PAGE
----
iPhone 6 preview: What to expect

Summary:Apple's next-generation smartphone remains one of the hottest and most highly anticipated products of the year. In between the slow drip of leaks and rumors, here's what we think we know.

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iPhone 6 mock-up render Image: <a href="http://www.martinhajek.com/iphone-6-with-a-twist-ehm-curve/">Martin Hajek</a>

Make no mistake: Apple's next iPhone could determine the near future of the company itself.

At more than half the company's first quarter revenue, Apple is more focused on keeping the iPhone refreshed than any other device it has in its roster. Thankfully during one of its quietest fiscal quarters, the company was still able to vastly surpass Wall Street expectations , and year-over-year results, by millions of devices.

Keeping the public interested in the iPhone remains a major challenge. What Apple has up its sleeve for the fall remains much of a mystery. However, there have been substantial leaks that could leave audiences pleasantly surprised.

All eyes are on the premium model, what we believe to be called the iPhone 6. Following prior naming patterns — each major version has its own number and iterations are alphanumerical — things took a turn when the lower-cost iPhone 5c was announced. Thus far it has been widely considered a flop . Whether or not Apple will continue the model remains unknown.

Here's what we think we know about the iPhone 6, to date:

A brand new, larger, thinner design? 

Many leaks have pointed to a brand new metal chassis and shell, perhaps taking a leaf from the iPhone 3G's book, in that it may land with slightly rounded corners and a thinner overall depth.

The outside bezel remains a mystery, but some have pointed to a thinner edge between the shell and the display.

It's also expected to land in a larger 4.7-inch display, which would keep video aspect ratio perfect, but also add another row of icons.

Recent Apple v. Samsung documentation showed the company was pushing for a larger device to compete with the "phablet" range of devices, notably from its main Korean smartphone maker rival. Another rumor points to the possibility of an even larger 5.5-inch model, but mainstream reports have widely dismissed the idea.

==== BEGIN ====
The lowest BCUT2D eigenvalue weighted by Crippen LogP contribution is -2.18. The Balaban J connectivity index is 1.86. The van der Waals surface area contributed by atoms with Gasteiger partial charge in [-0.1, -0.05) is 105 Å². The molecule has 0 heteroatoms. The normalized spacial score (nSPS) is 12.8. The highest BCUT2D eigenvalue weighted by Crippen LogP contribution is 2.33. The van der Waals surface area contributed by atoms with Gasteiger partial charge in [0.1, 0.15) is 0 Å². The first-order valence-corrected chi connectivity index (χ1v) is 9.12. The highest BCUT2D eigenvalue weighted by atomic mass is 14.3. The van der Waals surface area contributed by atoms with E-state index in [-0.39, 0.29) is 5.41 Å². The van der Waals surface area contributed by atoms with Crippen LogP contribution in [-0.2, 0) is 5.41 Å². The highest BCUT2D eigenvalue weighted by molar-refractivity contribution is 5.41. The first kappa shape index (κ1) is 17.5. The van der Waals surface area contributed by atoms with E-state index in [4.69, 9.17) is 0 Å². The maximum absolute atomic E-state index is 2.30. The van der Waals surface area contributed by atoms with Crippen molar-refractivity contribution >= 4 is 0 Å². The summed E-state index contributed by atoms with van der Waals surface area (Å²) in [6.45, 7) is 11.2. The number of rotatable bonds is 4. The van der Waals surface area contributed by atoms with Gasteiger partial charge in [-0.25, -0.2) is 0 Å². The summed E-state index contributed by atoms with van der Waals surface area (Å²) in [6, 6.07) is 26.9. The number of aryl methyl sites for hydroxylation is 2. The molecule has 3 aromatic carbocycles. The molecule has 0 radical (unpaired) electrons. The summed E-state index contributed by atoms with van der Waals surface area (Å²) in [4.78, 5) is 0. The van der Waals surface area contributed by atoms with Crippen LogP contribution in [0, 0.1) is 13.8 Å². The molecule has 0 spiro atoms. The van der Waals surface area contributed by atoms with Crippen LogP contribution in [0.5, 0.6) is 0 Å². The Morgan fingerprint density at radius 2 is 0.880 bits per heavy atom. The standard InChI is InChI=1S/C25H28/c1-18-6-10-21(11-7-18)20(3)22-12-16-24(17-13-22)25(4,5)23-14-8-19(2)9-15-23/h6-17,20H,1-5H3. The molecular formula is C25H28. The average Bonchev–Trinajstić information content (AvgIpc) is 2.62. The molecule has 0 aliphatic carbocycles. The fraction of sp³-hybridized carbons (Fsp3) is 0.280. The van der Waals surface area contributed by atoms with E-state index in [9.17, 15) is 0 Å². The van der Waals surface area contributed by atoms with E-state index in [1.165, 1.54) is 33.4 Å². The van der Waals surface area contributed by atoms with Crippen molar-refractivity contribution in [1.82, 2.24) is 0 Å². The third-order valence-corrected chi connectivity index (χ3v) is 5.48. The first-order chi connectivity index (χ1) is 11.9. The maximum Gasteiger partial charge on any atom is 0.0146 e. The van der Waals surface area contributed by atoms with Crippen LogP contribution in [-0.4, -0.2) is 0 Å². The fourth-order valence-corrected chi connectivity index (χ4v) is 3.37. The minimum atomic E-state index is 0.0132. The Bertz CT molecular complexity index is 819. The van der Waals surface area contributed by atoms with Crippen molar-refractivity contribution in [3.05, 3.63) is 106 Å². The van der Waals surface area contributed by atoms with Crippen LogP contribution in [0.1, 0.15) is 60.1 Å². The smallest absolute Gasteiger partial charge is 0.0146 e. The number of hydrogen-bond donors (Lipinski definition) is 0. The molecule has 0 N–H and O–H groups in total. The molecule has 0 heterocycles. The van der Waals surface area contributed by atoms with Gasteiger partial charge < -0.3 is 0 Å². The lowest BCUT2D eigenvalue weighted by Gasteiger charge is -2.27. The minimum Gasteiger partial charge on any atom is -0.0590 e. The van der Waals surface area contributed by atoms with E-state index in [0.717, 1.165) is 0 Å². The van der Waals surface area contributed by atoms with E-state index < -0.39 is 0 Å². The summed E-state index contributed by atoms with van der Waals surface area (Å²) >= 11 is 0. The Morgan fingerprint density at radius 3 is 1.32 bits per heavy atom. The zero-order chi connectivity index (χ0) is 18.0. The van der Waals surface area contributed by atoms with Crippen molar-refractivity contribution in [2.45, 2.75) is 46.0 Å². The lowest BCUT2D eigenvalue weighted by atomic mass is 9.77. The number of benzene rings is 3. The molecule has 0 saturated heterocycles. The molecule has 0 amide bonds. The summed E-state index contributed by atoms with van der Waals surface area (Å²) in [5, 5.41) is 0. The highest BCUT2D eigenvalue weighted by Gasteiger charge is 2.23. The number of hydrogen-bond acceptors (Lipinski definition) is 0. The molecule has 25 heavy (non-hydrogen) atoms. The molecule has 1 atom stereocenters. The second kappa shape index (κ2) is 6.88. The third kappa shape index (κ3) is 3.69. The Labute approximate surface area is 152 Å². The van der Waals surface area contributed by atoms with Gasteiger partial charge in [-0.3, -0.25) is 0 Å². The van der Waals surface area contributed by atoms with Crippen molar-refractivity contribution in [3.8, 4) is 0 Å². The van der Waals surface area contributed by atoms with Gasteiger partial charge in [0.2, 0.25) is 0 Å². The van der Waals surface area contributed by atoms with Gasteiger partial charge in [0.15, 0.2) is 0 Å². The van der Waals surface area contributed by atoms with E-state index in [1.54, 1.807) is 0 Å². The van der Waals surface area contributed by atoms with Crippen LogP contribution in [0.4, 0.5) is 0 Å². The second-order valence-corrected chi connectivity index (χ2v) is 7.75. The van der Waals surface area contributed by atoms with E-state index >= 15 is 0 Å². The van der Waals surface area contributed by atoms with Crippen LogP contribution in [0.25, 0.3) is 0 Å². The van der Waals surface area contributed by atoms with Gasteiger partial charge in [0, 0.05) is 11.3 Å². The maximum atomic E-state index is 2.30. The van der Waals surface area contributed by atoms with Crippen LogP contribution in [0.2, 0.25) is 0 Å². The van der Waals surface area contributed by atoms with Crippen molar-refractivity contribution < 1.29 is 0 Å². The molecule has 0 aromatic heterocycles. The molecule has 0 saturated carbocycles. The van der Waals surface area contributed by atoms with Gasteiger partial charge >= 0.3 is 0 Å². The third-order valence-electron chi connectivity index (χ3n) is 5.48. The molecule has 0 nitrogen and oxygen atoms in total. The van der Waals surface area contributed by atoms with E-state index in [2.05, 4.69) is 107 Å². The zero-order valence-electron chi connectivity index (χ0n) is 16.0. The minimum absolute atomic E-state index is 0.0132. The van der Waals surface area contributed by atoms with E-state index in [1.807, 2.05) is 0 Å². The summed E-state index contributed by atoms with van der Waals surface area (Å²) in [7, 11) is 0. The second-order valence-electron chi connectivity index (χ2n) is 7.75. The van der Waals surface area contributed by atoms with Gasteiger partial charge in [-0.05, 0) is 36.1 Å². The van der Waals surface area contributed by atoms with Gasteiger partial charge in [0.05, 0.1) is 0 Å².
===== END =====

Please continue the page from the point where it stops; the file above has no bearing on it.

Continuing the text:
Increased screen resolution?

In his latest reports, 9to5Mac's Mark Gurman — a reliable source of pre-release Apple news — suggests a new sharper 1704x960 resolution display is in the works.

This particular resolution means developers would have no additional work to make their apps run on a larger screen. This would give a resolution density of between 356-416 pixels per inch, significantly higher than the 300 pixels per inch limitation of the human retina. 

The size is important because this reduces the fragmentation of display and resolution screen sizes that has previously angered Apple developers.

A stronger sapphire-crystal screen? 

A new sapphire screen would make the iPhone 6 screen significantly stronger and scratch resistant.

The scratch-proof crystal technology is already embedded in the Touch ID fingerprint sensor in the iPhone 5s, designed as such to prevent it from deteriorating.

Reports pointed to Apple ramping up sapphire crystal manufacturing in recent months, which could create as many as 200 million 5-inch iPhone 5 displays. Exactly where that leaves Corning's Gorilla Glass — presumably now a former Apple supplier — remains unclear.

Canonical, the maker of the Ubuntu operating system, which recently dipped into smartphone development, said Apple had bought up three years' worth of sapphire screens — allegedly for the iPhone 6.

Faster 802.11ac networking?

Wall Street and industry analysts, including Cowen analyst Timothy Arcuri have pointed to the iPhone supporting the latest 802.11ac wireless networking standard, which reaches speeds of up to 1 Gigabit per second. It falls in line with Apple's efforts to bring the next-generation networking technology to its other devices, including AirPort routers and storage units.

Topics: Apple, iOS, iPad, iPhone, Mobile OS, Mobility, Smartphones

About

Zack Whittaker writes for ZDNet, CNET, and CBS News. He is based in New York City.

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